When our kids were younger and we used our one bedroom as a family sleeping space before our big bedroom makeover, Chris usually just went to sleep when Sunshine did, which was early enough at the time. He would often take a nap during the day or follow what we called a split sleep schedule, which we'll explain later. The bedroom was used for sleeping and storing clothes and not much else, so whoever needed to sleep at any time during the day would just go into the bedroom and sleep while anyone who was awake would hang out elsewhere.

For a while, Chris would sleep during the day back when Sweetheart was still taking naps, and I would lull her to sleep in the living room and then place her in her mini crib next to where Chris was asleep. I'd use a baby monitor, and go get her when I heard her stirring.

This kind of designated family sleeping space is probably the easiest way to survive shift-work with really young kids if you don't mind sharing a bedroom with your children.

Tip #2: Try a split sleep schedule

There is reason to believe that sleeping in one long chunk of time during the night is not necessarily natural for humans, and there have been cultures where sleep was actually broken up into multiple segments with planned awake time in between sleeping sessions. We are not medical professionals, so I will not claim to know what this kind of schedule does to the human body, and I can only recommend that you consult a doctor before trying this. That said, Chris existed for a few years using this kind of a split sleeping schedule.

The way it worked for him was to head to bed about four hours before he needed to wake up for work, so at a time when most adults would be going to bed anyway. Then after he came home from work, he would take a long nap and wake in the afternoon.

There were a number of benefits to this schedule for all of us. Chris wouldn't miss out on evening activities due to the need to go to bed early. It would be easier for me to keep our girls quiet or out of the house for a few hours during the day rather than in the late evening. It also allowed Chris and me to have some time together after the girls fell asleep, and Chris was available to help put the girls to bed.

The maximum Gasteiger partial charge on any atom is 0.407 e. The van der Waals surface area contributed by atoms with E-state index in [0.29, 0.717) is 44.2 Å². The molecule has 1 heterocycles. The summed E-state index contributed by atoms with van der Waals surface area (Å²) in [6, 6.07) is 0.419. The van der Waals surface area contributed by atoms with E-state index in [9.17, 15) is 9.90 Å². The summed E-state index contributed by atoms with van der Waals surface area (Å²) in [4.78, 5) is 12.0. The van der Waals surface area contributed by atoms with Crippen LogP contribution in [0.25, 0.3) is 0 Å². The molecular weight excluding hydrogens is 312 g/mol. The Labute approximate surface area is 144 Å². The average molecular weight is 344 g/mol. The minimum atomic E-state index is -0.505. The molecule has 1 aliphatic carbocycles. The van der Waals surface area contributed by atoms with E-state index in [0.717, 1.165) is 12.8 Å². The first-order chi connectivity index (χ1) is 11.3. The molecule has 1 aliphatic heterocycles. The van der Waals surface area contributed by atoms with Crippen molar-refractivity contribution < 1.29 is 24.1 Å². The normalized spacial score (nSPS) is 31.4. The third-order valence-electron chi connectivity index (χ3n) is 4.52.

There were trade-offs as well, though, and ultimately as our girls got older, having Chris sleep during the day became more and more difficult, so he abandoned this schedule and went back to having an early bedtime instead.

Tip #3: Create a detached hangout space

One way to mitigate the struggles involved in staying quiet during the day while someone is trying to sleep is to create another living space elsewhere. This is part of our long-term plan, so we haven't actually done it ourselves yet, but having outdoor space during the warm months or even a separate rec-room-type place to hang out in for a few hours could be a good solution worth trying. It's good for kids to spend hours outside (appropriately dressed) everyday anyway.

Tip #4: Send your kids to school/daycare

This one is going to vary from family to family for obvious reasons. I am a work-/stay-at-home, homeschooling mom, so we have clearly chosen not to go in this direction, but putting your kids in daycare or sending them to a brick-and-mortar school would solve quite a few problems related to getting sleep in a tiny house with a family. If no one is home to keep you awake, you can sleep in relative peace and quiet.

Tip #5: Schedule regular activities away from home

If putting your kids in childcare/school is not on your to-do list, there are other options for getting out of the house. Trips to the library or memberships to local attractions can give you hours of entertainment away from home on any given day. Giving your partner even a few hours of uninterrupted sleep while you gallivant around town could be enough of a solution to make everything work for your family.

Tip #6: Put everyone to bed early

If you or your partner has a schedule where you just need to hit the hay a few hours earlier than most people, like Chris does, rather than sleeping during daylight for an entire eight hours (Ha! This is a pipe dream, am I right, parents?), and you are not a weird family full of insomniac night owls like we are, then the solution might be simple: just have everyone go to bed early. Most young kids do well with an early bedtime, and you might as well join them.

Tip #7: Make use of sensory blocking aids

These last suggestions apply to anyone who is sleeping during the day, but it's worth pointing out anyway. Getting some tools to help block out any sensory input that wouldn't otherwise be present at night is going to be almost imperative for your survival. Things like blackout curtains or sleeping masks will help shut out the sun while you sleep, and white noise or earplugs will help block out annoying daytime sounds. In addition, don't forget good ventilation and temperature control (such as air conditioning during the summer months) that will help keep you from overheating if you need to sleep during the warmer hours of the day.

Managing shift work and/or daytime sleep while living in a tiny house with other people can be hard, but it doesn't have to be impossible. We hope that some of these suggestions will help you if you find yourself trying to navigate the same sleep troubles we have dealt with as a family sharing a small home with a parent who sleeps odd hours.

If you have any further suggestions, or if you've had to deal with this issue yourself, we would love to hear from you in the comments!